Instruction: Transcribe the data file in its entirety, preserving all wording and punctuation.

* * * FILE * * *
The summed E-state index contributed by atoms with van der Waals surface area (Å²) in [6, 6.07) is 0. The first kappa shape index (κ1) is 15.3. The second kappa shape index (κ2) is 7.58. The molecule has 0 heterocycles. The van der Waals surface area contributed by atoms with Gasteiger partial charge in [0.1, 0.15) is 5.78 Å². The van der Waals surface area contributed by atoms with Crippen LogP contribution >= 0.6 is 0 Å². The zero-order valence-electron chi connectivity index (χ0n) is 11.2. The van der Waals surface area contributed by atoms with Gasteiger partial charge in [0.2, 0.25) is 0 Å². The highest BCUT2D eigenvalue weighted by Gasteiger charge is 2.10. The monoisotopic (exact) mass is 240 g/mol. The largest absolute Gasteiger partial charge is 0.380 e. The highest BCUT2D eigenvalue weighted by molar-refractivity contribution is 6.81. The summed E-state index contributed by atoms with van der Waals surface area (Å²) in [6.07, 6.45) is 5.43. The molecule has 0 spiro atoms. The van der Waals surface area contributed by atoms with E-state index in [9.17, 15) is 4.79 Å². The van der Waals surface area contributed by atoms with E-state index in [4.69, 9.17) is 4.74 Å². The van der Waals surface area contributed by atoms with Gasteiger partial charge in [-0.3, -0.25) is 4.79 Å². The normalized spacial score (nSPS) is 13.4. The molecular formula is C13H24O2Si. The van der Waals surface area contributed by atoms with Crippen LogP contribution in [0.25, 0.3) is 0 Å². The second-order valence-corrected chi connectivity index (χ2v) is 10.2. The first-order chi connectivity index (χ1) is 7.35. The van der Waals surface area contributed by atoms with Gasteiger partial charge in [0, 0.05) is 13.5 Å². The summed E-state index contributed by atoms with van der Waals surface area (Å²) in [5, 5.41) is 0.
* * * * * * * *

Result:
The summed E-state index contributed by atoms with van der Waals surface area (Å²) in [6, 6.07) is 0. The first kappa shape index (κ1) is 15.3. The second kappa shape index (κ2) is 7.58. The molecule has 0 heterocycles. The van der Waals surface area contributed by atoms with Gasteiger partial charge in [0.1, 0.15) is 5.78 Å². The van der Waals surface area contributed by atoms with Crippen LogP contribution >= 0.6 is 0 Å². The zero-order valence-electron chi connectivity index (χ0n) is 11.2. The van der Waals surface area contributed by atoms with Gasteiger partial charge in [0.2, 0.25) is 0 Å². The highest BCUT2D eigenvalue weighted by Gasteiger charge is 2.10. The monoisotopic (exact) mass is 240 g/mol. The largest absolute Gasteiger partial charge is 0.380 e. The highest BCUT2D eigenvalue weighted by molar-refractivity contribution is 6.81. The summed E-state index contributed by atoms with van der Waals surface area (Å²) in [6.07, 6.45) is 5.43. The molecule has 0 spiro atoms. The van der Waals surface area contributed by atoms with E-state index in [9.17, 15) is 4.79 Å². The van der Waals surface area contributed by atoms with E-state index in [4.69, 9.17) is 4.74 Å². The van der Waals surface area contributed by atoms with Gasteiger partial charge in [-0.3, -0.25) is 4.79 Å². The normalized spacial score (nSPS) is 13.4. The molecular formula is C13H24O2Si. The van der Waals surface area contributed by atoms with Crippen LogP contribution in [0.25, 0.3) is 0 Å². The second-order valence-corrected chi connectivity index (χ2v) is 10.2. The first-order chi connectivity index (χ1) is 7.35. The van der Waals surface area contributed by atoms with Gasteiger partial charge in [0, 0.05) is 13.5 Å². The summed E-state index contributed by atoms with van der Waals surface area (Å²) in [5, 5.41) is 0.